Next step is to implement binding and unbinding. There are 4 different types of binding defined by the OSBAPI spec: credentials, log drain, route service and volume service. For this post we will implement the most common one: credentials. Since our service broker does not have an actual backing service, this is quite simple. In real life, you might have a MySQL service broker that provisions a database during bind and returns a connection string that allows your application to access the database.

The OSBAPI server library I used in the previous post provides hooks for implementing blocking (un)binding in the form of the IServiceBindingBlocking interface so we just need to implement the BindAsync and UnbindAsync methods:

src/broker/Lib/ServiceBindingBlocking.cs view raw
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public Task<ServiceBinding> BindAsync(ServiceBindingContext context, ServiceBindingRequest request)
{
    LogContext(_log, "Bind", context);
    LogRequest(_log, request);

    return Task.FromResult(new ServiceBinding
    {
        Credentials = JObject.FromObject(new
        {
            connectionString = "<very secret connection string>"
        })
    });
}

public Task UnbindAsync(ServiceBindingContext context, string serviceId, string planId)
{
    LogContext(_log, "Unbind", context);
    _log.LogInformation($"Deprovision: {{ service_id = {serviceId}, planId = {planId} }}");

    return Task.CompletedTask;
}

As you can see, our bind implementation simply returns a JObject with a very secret connection string.

The final change to our code is to register the IServiceBindingBlocking implementation with the DI container (line 4):

src/broker/Startup.cs view raw
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services
    .AddTransient<ICatalogService, CatalogService>()
    .AddTransient<IServiceInstanceBlocking, ServiceInstanceBlocking>()
    .AddTransient<IServiceBindingBlocking, ServiceBindingBlocking>()
    .AddOpenServiceBroker();

Updating the service broker

When we push the new service broker application, the platform (PCF) does not yet know that the service broker has changed. So when we try to bind a service to an application, this still fails with the error: the service instance doesn’t support binding. To fix this, we can update the service broker using cf update-service-broker:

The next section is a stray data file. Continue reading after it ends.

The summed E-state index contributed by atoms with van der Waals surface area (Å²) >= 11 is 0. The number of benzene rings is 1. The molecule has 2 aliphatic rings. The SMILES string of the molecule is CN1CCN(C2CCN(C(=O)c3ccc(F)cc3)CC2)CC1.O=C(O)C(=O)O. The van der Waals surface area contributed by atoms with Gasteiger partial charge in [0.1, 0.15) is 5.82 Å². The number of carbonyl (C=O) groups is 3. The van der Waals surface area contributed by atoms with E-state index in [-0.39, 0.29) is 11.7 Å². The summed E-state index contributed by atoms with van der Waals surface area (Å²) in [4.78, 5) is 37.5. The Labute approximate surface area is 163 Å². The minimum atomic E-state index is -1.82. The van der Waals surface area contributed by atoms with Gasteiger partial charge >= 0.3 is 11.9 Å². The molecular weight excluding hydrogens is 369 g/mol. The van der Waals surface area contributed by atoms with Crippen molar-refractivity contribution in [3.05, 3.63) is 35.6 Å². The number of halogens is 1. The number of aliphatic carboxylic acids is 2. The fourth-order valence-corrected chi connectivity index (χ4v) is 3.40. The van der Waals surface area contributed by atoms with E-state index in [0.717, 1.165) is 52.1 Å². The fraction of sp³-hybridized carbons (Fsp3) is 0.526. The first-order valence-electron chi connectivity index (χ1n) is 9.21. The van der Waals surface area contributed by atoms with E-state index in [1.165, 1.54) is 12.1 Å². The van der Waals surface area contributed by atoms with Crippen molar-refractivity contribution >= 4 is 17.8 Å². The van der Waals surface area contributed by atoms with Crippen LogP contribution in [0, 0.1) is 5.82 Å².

Binding and unbinding the service

With an updated service broker in place that supports binding we have finally reached the goal of this post: binding to and unbinding from the my-rwwilden service:

With the first command we bind the rwwilden-client application to the my-rwwilden service and give the binding a name: client-to-service-binding-rwwilden.

With the second command, cf env rwwilden-client, we check whether the credentials that the service broker provides when binding, are actually injected into the rwwilden-client application environment. And alas, there is our ‘very secret connection string’.

Conclusion

In the first post we implemented a service broker with a service catalog and (de)provisioning of a service. In this post we actually bound the service we created to an application and saw that the credentials the service broker returned when binding were injected into the application environment.

Both service provisioning and binding were implemented as blocking operations, which makes sense in the context of our in-memory service broker. However, often a service broker implements operations that take time, like provisioning a database server. In the next post we will look at how to implement a non-blocking version of service provisioning.